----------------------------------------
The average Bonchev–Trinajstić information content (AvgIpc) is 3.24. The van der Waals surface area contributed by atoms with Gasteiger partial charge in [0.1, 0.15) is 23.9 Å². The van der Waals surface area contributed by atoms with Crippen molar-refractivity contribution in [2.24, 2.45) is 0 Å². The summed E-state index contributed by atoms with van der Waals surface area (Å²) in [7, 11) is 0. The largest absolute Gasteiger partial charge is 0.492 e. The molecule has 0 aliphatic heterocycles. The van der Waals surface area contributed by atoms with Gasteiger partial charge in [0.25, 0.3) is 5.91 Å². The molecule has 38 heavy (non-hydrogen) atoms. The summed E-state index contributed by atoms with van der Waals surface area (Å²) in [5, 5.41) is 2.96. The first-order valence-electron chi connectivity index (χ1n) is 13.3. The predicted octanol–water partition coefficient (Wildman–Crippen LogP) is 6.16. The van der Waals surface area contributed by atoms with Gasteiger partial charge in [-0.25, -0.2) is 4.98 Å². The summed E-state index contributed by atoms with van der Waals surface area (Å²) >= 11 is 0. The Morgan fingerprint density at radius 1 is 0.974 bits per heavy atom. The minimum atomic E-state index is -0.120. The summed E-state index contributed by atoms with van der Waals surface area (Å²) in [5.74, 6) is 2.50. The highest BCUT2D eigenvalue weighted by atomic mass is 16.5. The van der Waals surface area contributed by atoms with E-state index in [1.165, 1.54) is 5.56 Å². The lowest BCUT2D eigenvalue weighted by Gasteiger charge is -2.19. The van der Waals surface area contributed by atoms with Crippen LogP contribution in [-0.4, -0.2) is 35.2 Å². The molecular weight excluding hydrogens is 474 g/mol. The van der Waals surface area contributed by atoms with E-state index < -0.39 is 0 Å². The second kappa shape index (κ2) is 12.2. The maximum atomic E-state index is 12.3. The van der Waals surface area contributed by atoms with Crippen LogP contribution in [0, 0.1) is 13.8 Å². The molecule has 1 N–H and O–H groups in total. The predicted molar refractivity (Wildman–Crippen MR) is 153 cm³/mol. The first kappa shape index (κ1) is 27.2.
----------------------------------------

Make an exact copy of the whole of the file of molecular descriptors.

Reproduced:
The average Bonchev–Trinajstić information content (AvgIpc) is 3.24. The van der Waals surface area contributed by atoms with Gasteiger partial charge in [0.1, 0.15) is 23.9 Å². The van der Waals surface area contributed by atoms with Crippen molar-refractivity contribution in [2.24, 2.45) is 0 Å². The summed E-state index contributed by atoms with van der Waals surface area (Å²) in [7, 11) is 0. The largest absolute Gasteiger partial charge is 0.492 e. The molecule has 0 aliphatic heterocycles. The van der Waals surface area contributed by atoms with Gasteiger partial charge in [0.25, 0.3) is 5.91 Å². The molecule has 38 heavy (non-hydrogen) atoms. The summed E-state index contributed by atoms with van der Waals surface area (Å²) in [5, 5.41) is 2.96. The first-order valence-electron chi connectivity index (χ1n) is 13.3. The predicted octanol–water partition coefficient (Wildman–Crippen LogP) is 6.16. The van der Waals surface area contributed by atoms with Gasteiger partial charge in [-0.25, -0.2) is 4.98 Å². The summed E-state index contributed by atoms with van der Waals surface area (Å²) >= 11 is 0. The Morgan fingerprint density at radius 1 is 0.974 bits per heavy atom. The minimum atomic E-state index is -0.120. The summed E-state index contributed by atoms with van der Waals surface area (Å²) in [5.74, 6) is 2.50. The highest BCUT2D eigenvalue weighted by atomic mass is 16.5. The van der Waals surface area contributed by atoms with E-state index in [1.165, 1.54) is 5.56 Å². The lowest BCUT2D eigenvalue weighted by Gasteiger charge is -2.19. The van der Waals surface area contributed by atoms with Crippen LogP contribution in [-0.4, -0.2) is 35.2 Å². The molecular weight excluding hydrogens is 474 g/mol. The van der Waals surface area contributed by atoms with E-state index < -0.39 is 0 Å². The second kappa shape index (κ2) is 12.2. The maximum atomic E-state index is 12.3. The van der Waals surface area contributed by atoms with Crippen LogP contribution in [0, 0.1) is 13.8 Å². The molecule has 1 N–H and O–H groups in total. The predicted molar refractivity (Wildman–Crippen MR) is 153 cm³/mol. The first kappa shape index (κ1) is 27.2.